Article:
The gut-brain axis provides new opportunities to explore treatments for these diseases. Where we once focused on treatments of the brain for psychological conditions, we are now looking for solutions in the gut and along it’s primary pathway of communication – the vagus nerve.
Your Vagus Nerve – The Line of Communication Between the Brain & Gut
The vagus nerve is a very long nerve that runs between the brain and the gut. It plays a role in the parasympathetic nervous system, which is also sometimes called the “rest and digest” response. This system and its actions are what balance out fight or flight responses.
The vagus nerve influences many bodily functions, including:
- Immune system response
- Heart rate
Therapies that target stimulating the vagus nerve have shown to be promising in treating conditions such as depression, posttraumatic stress disorder, and inflammatory bowel disease. Targeting the vagus nerve can inhibit inflammatory cytokine production and increase vagal tone (activity of the vagus nerve), which may improve a person’s resilience.
Since the vagus nerve is the line of communication between the gut microbiome and the brain, and it plays an important role in the modulation of inflammation, therapies targeting this pathway are important for anyone interested in reducing their risk for Alzheimer’s.
How do you stimulate the vagus nerve?
Interestingly, many of these are also recommended by Dr. Dale Bredesen in his RECODE protocol – a targeted set of recommendations aimed at preventing and reversing cognitive decline.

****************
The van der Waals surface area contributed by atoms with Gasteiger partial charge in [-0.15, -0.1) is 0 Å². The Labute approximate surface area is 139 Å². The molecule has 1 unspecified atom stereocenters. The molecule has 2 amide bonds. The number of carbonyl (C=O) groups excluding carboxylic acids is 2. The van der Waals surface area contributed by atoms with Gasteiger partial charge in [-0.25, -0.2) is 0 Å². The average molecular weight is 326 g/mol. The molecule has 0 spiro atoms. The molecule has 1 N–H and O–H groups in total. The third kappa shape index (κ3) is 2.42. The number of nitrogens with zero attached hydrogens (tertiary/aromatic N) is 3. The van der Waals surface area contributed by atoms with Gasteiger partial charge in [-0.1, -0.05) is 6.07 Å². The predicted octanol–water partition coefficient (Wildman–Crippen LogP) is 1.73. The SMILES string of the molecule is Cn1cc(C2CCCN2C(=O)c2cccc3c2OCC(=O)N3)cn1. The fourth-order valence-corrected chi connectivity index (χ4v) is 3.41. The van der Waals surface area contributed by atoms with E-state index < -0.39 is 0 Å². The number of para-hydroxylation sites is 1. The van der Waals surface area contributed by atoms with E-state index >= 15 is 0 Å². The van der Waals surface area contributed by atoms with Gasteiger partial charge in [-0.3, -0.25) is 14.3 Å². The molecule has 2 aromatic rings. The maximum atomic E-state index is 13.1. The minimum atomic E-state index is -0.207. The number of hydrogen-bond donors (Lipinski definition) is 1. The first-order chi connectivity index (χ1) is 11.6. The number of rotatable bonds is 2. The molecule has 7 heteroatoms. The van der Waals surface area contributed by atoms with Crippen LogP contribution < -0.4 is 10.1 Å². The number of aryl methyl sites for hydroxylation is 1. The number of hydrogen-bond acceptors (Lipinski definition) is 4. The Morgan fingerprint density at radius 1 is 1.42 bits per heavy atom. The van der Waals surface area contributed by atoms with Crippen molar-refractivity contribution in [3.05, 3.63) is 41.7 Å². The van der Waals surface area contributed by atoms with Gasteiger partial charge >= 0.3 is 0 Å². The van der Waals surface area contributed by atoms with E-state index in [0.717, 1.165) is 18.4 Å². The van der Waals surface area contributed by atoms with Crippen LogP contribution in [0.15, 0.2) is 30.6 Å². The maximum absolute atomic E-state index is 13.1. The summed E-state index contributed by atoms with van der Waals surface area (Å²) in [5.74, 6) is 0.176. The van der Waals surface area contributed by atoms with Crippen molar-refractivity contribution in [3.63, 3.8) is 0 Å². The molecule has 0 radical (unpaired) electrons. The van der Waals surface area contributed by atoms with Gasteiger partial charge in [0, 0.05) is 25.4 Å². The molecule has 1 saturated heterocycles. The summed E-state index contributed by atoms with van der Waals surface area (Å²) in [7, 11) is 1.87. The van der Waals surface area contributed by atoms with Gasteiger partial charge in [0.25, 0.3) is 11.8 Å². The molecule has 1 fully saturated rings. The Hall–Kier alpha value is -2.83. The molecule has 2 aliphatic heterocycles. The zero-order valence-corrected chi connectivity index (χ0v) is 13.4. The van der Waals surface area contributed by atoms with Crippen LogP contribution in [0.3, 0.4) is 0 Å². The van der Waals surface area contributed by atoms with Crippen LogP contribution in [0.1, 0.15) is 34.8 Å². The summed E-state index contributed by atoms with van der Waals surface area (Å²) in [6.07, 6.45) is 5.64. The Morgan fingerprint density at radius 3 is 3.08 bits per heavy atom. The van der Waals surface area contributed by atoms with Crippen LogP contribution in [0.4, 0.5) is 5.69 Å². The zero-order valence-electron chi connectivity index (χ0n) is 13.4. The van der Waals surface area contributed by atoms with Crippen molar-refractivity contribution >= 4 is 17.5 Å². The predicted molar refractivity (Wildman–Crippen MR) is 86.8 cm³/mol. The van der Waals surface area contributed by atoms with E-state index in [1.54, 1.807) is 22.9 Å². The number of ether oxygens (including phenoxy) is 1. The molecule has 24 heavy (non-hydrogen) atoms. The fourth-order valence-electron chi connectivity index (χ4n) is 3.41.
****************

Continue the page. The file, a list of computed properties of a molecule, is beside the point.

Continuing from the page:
The gut-brain axis has also been implicated in Alzheimer’s disease when certain infections are present. Common viral species may also contribute to this mysterious disease, but only in some people.
Can Infections Cause Alzheimer’s?
There are many new theories about possible causes of Alzheimer’s, including infections. A recent NPR article called, Infectious Theory of Alzheimer’s Disease Draws Fresh Interest, pointed out two startling statistics:
- Spouses with dementia have a 1.6 greater risk of getting the condition themselves.
- Neurosurgeons have a 2 ½ times higher chance of dying from Alzheimer’s than the general population.
These statistics were part of the reasoning that made researchers wonder, “What if an infection could cause Alzheimer’s?” Culprits scientists identified were two strains of the human herpes virus:
Since between 75 to 90% of all adults carry these viruses, they alone don’t cause Alzheimer’s.
Similarly to how mold mycotoxins can cause inflammation and contribute to inhalational Alzheimer’s, it’s possible that infections from the microorganisms such as the human herpes virus could also cause inflammation that can lead to Alzheimer’s. It’s important to note that it’s generally accepted there is more than one cause of Alzheimer’s disease, so this yet is another piece of the puzzle.
Alzheimer’s is Complex, But We’re Unraveling it
The more variables we identify as playing a role in Alzheimer’s the closer we get to reducing its impact on our lives. Maybe one day Alzheimer’s will be a completely preventable condition.
I recently wrote about how Finland has the highest rate of dementia in the world. Scientists believe contributing factors include:
- Mycotoxin exposure from mold in homes
- Mycotoxin producing cyanobacteria and mercury in the water supply
- Selenium deficiencies
You can read more about these variables in my article: What Does Finland’s Dementia Crisis Tell Us About This Devastating Disease?